The 'closing shift' is the tactic cleaning experts all agree is the easiest way to maintain a tidy home

It could be the hack you need for keeping your home clean and clutter-free on a regular basis

White vinegar, lemons and bicarb for cleaning
(Image credit: Future PLC / Phil Barker)

Keeping our homes clean, tidy and clutter-free can often feel like a daily battle. Just as soon as we’ve finished addressing one mess, food spill, or pile of washing, another pops up right in its place. It can feel like the cycle never ends!

However, a technique called the nightly ‘closing shift’ clean could finally put an end to this vicious cycle. The concept isn’t actually all that new; the idea of a ‘closing shift’ simply refers to a nightly tidying and cleaning routine - think whizzing around with your best vacuum for a quick clean and wiping down surfaces. 

If you're not sure you can summon up the energy at the end of the day for a closing shift, we asked the experts to explain why it could be a revolutionary addition to your cleaning routine. 

Green staircase with door

(Image credit: Future PLC / Mark Scott)

What is a ‘closing shift’ clean?

The mention of a ‘closing shift’ began circulating (as many ideas often do) on social media earlier this year, specifically TikTok.

It all stems from the idea of working an actual closing shift in either retail of hospitality. As such, it centres around the idea of the final employee 'on shift', who does all the necessary tasks for the early bird the next day to be able to open easily the next day, with no problems or messes to address before getting started. 

And people, specifically TikTokers, have adapted this idea as a way of re-imagining their own evening clean, so that they don't have to deal with any mess in the morning to start their day.

Camilla Lesser, Development Manager at Essential Living says,' A 'closing shift' clean, a term popularised on social media, refers to resetting your home in the evening before going to bed, and it can be a great way to maintain an organised and clutter-free space.'


♬ I'll Be Around (feat. Timbaland) (Radio Mix) - Cee-Lo

In the videos, influencers are often seen doing a list of small daily tasks in one fell swoop before winding down for the night – such as washing up, wiping down kitchen counters, putting away any dry washing, and setting out clothes for the next morning.

It may sound simple, but home declutterer and organiser Hester Van Hien, of Tidylicious, says that, unlike the viral TikTok cleaning hacks to avoid, a closing shift clean can be a super helpful way to approach and reframe your cleaning routine.

'When it comes to housework, I think little and often is the way forward for many people,' she says. 'And a ‘closing shift’ in the home is a great example of tidying and cleaning little and often.' 

Camilla agreed, explaining that one smaller clean at the end of the day can be a great way to keep on top of mess. 'This cleaning tactic is perfect for those who find tackling housework in one big task overwhelming, and for busier households more prone to mess,' she says.

Utility room with storage cabinets and drawers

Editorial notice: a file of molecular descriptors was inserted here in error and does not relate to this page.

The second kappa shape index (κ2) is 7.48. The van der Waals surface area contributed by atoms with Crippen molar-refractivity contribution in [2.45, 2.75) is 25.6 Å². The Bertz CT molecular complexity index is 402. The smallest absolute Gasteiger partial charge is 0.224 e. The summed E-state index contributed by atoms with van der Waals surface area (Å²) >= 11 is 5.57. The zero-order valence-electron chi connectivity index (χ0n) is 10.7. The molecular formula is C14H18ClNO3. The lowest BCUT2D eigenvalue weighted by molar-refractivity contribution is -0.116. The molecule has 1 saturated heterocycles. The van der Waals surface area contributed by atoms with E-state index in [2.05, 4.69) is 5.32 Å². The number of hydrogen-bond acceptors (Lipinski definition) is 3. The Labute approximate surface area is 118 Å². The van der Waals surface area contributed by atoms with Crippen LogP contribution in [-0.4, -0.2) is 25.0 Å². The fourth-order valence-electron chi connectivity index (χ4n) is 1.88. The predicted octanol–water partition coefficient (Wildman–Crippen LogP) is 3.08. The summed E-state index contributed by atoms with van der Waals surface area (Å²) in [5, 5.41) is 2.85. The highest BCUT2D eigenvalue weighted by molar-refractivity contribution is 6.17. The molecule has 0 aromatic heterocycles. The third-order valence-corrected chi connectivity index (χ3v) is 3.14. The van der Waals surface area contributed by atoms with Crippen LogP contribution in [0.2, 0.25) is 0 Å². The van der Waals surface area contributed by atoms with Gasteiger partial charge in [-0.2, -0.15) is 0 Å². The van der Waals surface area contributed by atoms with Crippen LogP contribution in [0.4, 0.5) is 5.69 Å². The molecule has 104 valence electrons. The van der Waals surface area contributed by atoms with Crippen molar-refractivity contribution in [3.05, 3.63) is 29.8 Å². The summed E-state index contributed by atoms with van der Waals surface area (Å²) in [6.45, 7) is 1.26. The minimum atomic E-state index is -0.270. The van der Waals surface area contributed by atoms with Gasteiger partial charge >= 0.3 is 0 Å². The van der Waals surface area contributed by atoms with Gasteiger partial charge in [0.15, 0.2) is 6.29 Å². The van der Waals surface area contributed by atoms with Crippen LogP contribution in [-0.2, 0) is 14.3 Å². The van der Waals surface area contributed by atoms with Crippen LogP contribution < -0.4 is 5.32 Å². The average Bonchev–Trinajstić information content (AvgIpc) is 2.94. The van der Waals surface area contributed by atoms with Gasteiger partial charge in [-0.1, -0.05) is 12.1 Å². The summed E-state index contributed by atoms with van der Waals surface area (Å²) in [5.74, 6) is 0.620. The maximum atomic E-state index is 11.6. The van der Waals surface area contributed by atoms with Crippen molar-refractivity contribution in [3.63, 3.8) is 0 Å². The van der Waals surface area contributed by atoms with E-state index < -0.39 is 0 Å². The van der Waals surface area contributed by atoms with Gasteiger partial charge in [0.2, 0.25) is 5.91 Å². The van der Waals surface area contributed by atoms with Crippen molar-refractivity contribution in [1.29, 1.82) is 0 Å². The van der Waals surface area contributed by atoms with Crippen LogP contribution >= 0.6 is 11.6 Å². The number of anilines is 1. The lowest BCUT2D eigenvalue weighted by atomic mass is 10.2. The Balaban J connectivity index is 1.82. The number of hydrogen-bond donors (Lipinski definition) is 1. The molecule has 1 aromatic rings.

(Image credit: Future PLC/Dominic Blackmore)

As well as providing an easier way to achieve a (somewhat) consistently clean home, those who use this system explain that this practice can be just as important for their mental health as it is for the cleanliness of their home. After all, everyone hates waking up to a mess, don’t they?

How long should a 'closing shift' clean take?

Camilla notes however that a 'closing shift' clean shouldn't be too overwhelming. In fact, you needn’t spend too long on your ‘closing shift’ duties - most experts insist that just 20-30 minutes is all it takes to make a real impact. You may want to make yours even shorter than that, even just 5 minutes can make a difference.

Laundry room with neutral cabinetry, washing machine and metro tiled splashback

(Image credit: Future PLC/Katie Lee)

'It is important to remember that an end-of-the-day, closing shift spruce is maintenance, not a deep clean,' Camilla says. 'The key to the closing shift is small, simple tasks achievable in the small window of time after turning off the TV and going to bed.'

As mentioned, most 'closing shift' cleans often focus on the kitchen, which tends to get the messiest after an evening of cooking. However, yours might also focus on tidying up your working-from-home space, ready for the next day, or restoring order to your kid's toy storage ideas after a day of play.

'If done nightly though, even this short routine can limit the build-up of mess and make tidying your home much more manageable,' Camilla points out.

A sink with a shelf of cleaning products and an ironing board

(Image credit: Future PLC)

The best time to do a 'closing shift' clean

Whilst most cleaning shift cleans are done right before heading to bed, Hester suggests considering whether it might be helpful to bring your evening cleaning further up in your nightly schedule.

'If it works for you, I recommend considering bringing your ‘closing shift’ routine forward slightly, from just before bedtime to earlier in the evening,' she says. 'The reason being, by the time you want to go to bed, you might not have the energy and willpower to do your ‘closing shift’ routine. 

'You’re much more likely to still have the energy and willpower just after dinner, or once the children have gone to bed.'


 Amy Hunt is an experienced digital journalist and editor, now working in a freelance capacity specialising in homes and interiors, wellness, travel and careers. She was previously Lifestyle Editor at woman&home, overseeing the homes, books and features sections of the website. Having worked in the industry for over eight years, she has contributed to a range of publications including Ideal Home, Livingetc, T3,Goodto, Woman, Woman’s Own, and Red magazine